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  4. ... I'll bet Anita Neville has a slightly different opinion about the Federal transference. Big boost in Orange support cost her that seat, I understand.

    It is a little chilling that a flood made sooo much worse by water mismanagement get the party in power for 12 high marks. And that the Jets coming back through the (rather masterful) efforts of businesspeople gets the NDP a warm soft glow. Is it just me, or is the Fifth Estate maybe falling behind a bit?

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  5. I'd like to know what you mean specifically by "water mismanagement". I know that it was pretty sad to see homes destroyed and, as I've written earlier, I certainly would've prefered a very precautious and generous approch to building flood protection. Nevertheless, that's all in hindsight - I don't see any evidence that the flood was mismanaged as it happened - neccessary evils were conducted for the greater good.

    As for the masterful efforts of businesspeople, Winnipeg still needed a stronger market than it had in the 1990s to support an NHL team. There obviously were many factors unrelated to provincial public policy, like a high dollar, a recession that hit much of the US pretty hard, Canada-wide growth and particularly strong growth in the West, as well as the discovery of a bit of oil in southwestern Manitoba (http://www.winnipegfreepress.com/business/manitoba-sees-oil-boom-118288664.html). I guess you could blame that on the media, but it's a pretty general pathology - the media isn't that good at seperating the effects of public policy from more general macroeconomic consequences, but that also applies when things go wrong (witness Bob Rae's reputation as Premier).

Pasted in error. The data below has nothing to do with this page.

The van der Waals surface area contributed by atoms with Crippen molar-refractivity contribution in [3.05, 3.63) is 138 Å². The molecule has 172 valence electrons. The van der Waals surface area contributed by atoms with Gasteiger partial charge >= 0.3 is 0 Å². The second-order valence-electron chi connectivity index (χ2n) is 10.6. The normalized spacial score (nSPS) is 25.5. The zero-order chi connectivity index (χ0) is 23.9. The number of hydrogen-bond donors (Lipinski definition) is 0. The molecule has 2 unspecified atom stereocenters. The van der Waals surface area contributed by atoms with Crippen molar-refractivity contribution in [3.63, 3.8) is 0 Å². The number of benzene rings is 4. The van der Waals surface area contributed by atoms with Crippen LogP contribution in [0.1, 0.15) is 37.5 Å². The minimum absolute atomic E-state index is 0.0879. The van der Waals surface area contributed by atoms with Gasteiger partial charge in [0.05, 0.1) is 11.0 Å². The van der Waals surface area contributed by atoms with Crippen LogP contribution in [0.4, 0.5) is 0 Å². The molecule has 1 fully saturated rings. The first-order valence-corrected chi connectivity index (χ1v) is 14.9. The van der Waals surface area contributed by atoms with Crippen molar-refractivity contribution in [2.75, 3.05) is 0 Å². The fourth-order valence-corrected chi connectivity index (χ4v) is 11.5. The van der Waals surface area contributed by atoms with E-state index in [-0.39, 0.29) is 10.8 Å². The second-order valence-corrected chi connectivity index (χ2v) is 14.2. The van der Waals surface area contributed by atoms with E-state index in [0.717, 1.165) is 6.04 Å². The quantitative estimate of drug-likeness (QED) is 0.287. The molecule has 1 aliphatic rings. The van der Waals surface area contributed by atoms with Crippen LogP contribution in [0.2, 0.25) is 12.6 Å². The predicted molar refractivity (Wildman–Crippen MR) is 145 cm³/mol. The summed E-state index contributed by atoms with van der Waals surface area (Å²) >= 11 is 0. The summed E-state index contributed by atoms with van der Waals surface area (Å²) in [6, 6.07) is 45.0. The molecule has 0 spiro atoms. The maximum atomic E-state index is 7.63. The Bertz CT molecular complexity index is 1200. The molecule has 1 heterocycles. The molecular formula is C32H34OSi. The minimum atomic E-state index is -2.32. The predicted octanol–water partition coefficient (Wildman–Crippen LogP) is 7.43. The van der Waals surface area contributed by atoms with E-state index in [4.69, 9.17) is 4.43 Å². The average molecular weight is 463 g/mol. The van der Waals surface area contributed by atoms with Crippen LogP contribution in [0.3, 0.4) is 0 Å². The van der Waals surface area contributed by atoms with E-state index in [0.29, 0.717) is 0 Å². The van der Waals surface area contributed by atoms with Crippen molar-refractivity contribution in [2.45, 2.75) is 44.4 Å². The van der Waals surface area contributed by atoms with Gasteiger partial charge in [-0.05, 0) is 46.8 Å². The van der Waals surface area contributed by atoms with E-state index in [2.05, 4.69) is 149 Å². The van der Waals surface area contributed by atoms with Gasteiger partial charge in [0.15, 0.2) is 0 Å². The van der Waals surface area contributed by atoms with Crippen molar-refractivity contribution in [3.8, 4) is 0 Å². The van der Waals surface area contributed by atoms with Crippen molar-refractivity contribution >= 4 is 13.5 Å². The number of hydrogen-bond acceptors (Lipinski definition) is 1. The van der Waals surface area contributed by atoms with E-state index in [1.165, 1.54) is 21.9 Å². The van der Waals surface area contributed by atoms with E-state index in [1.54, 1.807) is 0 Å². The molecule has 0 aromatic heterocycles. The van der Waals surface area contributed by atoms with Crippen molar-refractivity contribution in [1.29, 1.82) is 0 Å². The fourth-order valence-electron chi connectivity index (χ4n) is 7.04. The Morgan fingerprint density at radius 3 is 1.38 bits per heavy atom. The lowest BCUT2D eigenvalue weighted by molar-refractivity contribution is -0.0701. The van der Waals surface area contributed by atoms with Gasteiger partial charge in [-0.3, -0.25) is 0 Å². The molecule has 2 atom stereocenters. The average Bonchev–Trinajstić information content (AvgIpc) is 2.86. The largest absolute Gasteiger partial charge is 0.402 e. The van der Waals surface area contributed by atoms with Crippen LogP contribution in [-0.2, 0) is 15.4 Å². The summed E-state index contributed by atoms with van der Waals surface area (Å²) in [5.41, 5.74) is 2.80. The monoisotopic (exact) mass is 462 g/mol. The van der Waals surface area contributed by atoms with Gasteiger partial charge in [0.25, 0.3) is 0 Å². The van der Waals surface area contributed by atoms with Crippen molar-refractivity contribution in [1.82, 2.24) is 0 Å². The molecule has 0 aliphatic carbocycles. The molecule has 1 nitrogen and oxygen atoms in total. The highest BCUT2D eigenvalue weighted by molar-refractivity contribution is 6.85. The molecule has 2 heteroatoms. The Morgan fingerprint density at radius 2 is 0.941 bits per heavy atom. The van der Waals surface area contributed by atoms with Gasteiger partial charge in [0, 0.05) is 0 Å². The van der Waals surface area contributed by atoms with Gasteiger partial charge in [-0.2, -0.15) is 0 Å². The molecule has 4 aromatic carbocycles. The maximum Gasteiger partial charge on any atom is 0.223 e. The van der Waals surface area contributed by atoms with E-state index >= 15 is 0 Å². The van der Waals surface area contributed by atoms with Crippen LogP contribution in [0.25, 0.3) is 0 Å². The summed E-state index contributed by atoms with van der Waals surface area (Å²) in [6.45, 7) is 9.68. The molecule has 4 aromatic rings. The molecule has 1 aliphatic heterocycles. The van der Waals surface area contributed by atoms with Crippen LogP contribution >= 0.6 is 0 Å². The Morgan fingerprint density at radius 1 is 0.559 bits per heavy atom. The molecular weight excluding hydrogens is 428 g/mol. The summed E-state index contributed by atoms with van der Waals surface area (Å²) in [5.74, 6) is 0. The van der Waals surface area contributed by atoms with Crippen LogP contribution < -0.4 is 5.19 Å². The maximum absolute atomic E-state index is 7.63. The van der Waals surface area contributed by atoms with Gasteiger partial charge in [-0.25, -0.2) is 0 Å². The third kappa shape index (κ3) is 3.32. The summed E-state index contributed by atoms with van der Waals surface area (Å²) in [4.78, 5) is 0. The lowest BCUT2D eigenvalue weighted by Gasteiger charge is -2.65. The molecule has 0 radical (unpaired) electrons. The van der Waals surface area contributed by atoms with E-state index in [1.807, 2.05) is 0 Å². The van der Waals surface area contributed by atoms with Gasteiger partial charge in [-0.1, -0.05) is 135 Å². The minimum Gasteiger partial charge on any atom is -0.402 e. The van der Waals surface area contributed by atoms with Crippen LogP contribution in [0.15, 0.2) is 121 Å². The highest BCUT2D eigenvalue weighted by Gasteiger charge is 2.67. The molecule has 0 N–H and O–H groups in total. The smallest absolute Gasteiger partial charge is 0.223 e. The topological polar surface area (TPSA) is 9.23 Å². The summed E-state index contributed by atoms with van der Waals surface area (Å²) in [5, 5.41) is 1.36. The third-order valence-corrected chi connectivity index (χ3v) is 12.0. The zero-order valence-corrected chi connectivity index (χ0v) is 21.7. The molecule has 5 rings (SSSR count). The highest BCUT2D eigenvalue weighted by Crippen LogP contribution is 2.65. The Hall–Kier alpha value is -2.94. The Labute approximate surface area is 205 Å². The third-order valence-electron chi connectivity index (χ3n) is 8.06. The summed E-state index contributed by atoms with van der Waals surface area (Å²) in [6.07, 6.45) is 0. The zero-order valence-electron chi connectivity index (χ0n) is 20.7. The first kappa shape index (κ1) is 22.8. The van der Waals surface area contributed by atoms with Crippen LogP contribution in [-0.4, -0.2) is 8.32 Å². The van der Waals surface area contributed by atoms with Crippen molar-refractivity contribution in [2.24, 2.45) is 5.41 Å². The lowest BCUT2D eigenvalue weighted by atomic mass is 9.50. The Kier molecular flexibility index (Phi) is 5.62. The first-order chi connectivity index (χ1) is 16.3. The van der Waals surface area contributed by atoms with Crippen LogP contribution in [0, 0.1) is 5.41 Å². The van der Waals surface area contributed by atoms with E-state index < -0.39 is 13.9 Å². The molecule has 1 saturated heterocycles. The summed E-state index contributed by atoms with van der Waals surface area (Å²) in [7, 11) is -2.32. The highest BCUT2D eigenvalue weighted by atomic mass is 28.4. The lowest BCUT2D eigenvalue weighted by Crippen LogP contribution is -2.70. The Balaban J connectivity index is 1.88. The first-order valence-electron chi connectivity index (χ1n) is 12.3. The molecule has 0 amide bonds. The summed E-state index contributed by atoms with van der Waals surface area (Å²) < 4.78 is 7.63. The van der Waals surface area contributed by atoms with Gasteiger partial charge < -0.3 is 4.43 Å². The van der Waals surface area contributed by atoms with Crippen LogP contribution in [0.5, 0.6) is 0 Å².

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  6. Sorry for the wait....

    I can't say that the flood was mismanaged. I won't.

    I can say that, based on the evidence, it was to some large degree manufactured. Hey, we live on a famous flood plain. So, when the natural water holding systems in the province are systematically eradicated, then the 'whoosh' in the spring has no-where to go but the main arteries. Check our record on this file since the 1950's, read Bartley's Freep articles, etc. Its pretty simple stuff. Screw with part of the system, and other parts will suffer, right? That's what we deal with now (IMHO).

    I hear you about the Macro effects on the Jets. But notice how we didn't speand public money, yet the seats are full, the joint is jumping, and chests are swelling? Did we need to speand like we did on the Arena? Do we need to accept such spending in the future? This is the best thread in the Jets return story: we didn't take a dollar from kids in need or health care to make it happen, big time. What lessons are learned?

    Maybe retrospective articles will come out later (and maybe I just missed the ones that already did.)

    Cheers, dude. Keep up the good work.